I think the declarative Loco way of modeling constraints is concise and elegant, but this example could just as easily be done in, say, core.logic. So let’s push beyond, into an area that (as far as I know) can’t be done with core.logic.

Scheduling appointments minimizing conflicts

The above scheduler is somewhat naive.

=> (schedule 
     [[1 2 3 4]
      [1 4]
      [1 4]
      [1 4]])

This doesn’t work because there’s no way to satisfy the constraint that no two people can be scheduled in the same timeslot.

But let’s say, hypothetically, that if absolutely necessary, we can potentially squeeze two candidates into the same timeslot. We’d rather not, but we can do it if we have to. Can we build a model for this?

Again, let’s start exploring the problem interactively with global defs and playing around with it at the REPL. Here’s the problematic availability example:

(def availability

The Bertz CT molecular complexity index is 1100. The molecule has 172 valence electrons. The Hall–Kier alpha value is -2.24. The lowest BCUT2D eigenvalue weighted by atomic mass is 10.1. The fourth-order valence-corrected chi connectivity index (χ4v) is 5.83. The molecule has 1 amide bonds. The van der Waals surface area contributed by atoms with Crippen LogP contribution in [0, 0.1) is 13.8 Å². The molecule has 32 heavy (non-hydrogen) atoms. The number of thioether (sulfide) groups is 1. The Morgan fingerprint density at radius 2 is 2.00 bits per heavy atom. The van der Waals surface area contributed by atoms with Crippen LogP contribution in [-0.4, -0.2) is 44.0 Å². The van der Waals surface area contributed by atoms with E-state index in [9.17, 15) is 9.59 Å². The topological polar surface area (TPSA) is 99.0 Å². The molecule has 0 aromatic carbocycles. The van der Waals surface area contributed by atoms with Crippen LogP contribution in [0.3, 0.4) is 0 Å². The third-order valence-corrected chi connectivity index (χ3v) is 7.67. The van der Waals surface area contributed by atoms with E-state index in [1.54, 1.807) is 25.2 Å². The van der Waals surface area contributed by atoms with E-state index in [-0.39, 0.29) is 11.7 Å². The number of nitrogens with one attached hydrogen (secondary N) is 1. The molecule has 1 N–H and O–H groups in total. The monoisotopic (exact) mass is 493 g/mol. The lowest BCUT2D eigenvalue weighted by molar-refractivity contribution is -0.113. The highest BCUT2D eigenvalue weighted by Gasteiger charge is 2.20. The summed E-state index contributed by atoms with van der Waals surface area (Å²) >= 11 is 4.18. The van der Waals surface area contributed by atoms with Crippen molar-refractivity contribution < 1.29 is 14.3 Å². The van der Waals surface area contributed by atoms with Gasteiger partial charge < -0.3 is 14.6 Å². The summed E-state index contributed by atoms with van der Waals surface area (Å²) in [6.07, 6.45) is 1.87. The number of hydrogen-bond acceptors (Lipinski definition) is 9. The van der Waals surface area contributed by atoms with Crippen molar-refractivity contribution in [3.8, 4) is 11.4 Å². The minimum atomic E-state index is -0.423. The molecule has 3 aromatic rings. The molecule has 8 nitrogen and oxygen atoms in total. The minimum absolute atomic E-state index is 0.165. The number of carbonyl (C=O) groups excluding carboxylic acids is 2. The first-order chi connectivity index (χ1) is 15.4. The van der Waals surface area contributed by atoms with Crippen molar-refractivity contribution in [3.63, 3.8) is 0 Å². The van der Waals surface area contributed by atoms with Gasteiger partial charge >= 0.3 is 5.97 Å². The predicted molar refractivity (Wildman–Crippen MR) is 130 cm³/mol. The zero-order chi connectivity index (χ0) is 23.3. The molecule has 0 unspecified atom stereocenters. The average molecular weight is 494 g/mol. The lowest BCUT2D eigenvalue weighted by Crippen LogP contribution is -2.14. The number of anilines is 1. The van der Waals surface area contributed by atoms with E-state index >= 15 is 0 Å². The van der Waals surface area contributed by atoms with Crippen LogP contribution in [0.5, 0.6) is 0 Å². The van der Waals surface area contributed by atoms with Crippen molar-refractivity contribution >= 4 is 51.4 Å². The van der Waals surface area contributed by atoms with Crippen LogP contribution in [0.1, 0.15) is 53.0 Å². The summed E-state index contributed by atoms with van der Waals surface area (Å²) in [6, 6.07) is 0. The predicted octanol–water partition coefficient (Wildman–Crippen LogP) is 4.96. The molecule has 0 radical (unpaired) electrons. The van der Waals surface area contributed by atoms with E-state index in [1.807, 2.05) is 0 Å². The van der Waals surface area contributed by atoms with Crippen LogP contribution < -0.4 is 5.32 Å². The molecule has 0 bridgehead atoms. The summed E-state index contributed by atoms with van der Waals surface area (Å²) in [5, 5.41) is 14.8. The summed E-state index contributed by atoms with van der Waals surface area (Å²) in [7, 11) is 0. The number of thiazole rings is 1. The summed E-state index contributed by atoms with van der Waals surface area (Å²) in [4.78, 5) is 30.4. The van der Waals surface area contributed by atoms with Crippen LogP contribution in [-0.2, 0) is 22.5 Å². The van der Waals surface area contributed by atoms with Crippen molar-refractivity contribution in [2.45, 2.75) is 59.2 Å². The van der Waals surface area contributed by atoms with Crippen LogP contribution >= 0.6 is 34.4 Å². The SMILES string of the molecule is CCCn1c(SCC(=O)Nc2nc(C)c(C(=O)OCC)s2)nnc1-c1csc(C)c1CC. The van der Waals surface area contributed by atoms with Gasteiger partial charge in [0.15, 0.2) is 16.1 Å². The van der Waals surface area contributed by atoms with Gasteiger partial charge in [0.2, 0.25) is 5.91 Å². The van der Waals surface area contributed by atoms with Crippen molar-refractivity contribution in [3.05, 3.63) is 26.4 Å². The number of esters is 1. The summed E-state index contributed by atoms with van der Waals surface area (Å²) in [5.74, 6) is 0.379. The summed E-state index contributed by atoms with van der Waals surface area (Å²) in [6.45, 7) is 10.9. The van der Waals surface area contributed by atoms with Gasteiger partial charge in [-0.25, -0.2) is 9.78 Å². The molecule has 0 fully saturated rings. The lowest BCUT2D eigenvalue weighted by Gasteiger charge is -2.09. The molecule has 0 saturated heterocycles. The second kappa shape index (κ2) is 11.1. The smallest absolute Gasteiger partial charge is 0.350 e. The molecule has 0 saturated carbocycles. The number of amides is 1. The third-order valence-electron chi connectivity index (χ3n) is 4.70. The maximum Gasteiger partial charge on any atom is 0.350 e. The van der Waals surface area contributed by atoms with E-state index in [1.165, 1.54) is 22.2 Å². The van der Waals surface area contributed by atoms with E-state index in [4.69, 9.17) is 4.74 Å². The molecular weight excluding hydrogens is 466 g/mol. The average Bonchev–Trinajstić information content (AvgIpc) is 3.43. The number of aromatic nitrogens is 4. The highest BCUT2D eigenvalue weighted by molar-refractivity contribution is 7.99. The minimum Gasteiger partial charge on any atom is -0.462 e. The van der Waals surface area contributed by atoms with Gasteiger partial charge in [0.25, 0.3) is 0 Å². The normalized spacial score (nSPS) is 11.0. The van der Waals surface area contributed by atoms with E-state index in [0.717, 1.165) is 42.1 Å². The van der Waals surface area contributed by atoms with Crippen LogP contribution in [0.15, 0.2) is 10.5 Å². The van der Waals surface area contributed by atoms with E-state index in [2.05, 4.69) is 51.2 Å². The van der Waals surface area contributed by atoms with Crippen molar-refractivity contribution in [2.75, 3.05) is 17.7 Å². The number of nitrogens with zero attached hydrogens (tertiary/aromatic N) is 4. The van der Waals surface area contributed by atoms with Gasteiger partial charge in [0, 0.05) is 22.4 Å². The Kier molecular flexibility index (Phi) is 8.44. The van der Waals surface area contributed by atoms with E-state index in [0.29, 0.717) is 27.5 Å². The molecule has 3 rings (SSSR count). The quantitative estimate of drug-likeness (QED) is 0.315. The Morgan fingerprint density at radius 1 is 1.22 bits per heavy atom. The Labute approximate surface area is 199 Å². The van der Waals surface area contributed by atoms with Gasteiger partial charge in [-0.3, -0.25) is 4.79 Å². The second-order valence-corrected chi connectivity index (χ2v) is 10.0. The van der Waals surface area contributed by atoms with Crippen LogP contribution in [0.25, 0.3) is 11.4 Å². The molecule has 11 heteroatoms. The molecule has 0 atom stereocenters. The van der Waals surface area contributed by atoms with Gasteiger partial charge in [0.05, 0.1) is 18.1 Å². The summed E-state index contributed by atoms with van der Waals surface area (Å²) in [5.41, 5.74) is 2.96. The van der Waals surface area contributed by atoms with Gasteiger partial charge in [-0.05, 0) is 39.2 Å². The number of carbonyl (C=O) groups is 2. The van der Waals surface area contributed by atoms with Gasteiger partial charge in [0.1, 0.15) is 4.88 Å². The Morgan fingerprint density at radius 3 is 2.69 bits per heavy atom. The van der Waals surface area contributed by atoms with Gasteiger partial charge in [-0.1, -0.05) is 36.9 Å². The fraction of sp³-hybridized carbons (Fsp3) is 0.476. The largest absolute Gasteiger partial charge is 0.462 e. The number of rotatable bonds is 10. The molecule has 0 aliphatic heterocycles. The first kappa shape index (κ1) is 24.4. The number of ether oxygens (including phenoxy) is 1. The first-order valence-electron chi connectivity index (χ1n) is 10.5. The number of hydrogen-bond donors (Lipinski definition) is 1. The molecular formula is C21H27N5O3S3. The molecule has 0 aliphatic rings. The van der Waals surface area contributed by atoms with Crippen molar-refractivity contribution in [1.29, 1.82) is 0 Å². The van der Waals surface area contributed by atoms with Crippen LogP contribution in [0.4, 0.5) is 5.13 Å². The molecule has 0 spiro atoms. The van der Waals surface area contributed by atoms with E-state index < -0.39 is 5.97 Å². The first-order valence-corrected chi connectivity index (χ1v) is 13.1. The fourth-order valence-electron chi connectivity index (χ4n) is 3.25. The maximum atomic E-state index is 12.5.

[[1 2 3 4]
   [1 4]
   [1 4]
   [1 4]])

As before, we’ll want to constraint each person’s timeslot to his/her availability schedule:

(def availability-constraints
  (for [i (range (count availability))]
    ($in [:person i] (availability i))))

Let’s define a few names for convenience. Let timeslots be a list of all the timeslot numbers.

(def timeslots (distinct (apply concat availability)))

Let person-vars be the list of all [:person i] variables.

(def person-vars
  (for [i (range (count availability))] [:person i]))

Now for the interesting part. We want to allow up to 2 people in a given timeslot. So we’ll let the variable [:num-people-in-timeslot 1] be the number of people signed up for timeslot 1, and so on. Let people-in-timeslot-vars be the list of all such variables.

(def people-in-timeslot-vars
  (for [i timeslots] [:num-people-in-timeslot i]))

Now, we create a list of constraints that state that each of these [:num-people-in-timeslot i] variables ranges between 0 and 2.

(def conflict-constraints
  (for [i timeslots]
    ($in [:num-people-in-timeslot i] 0 2)))

To give these :num-people-in-timeslot variables the appropriate meaning, we need to bind each [:num-people-in-timeslot i] variable to the number of times i occurs among the variables [:person 1], [:person 2], etc. Loco’s $cardinality constraint allows us to do exactly that. For example,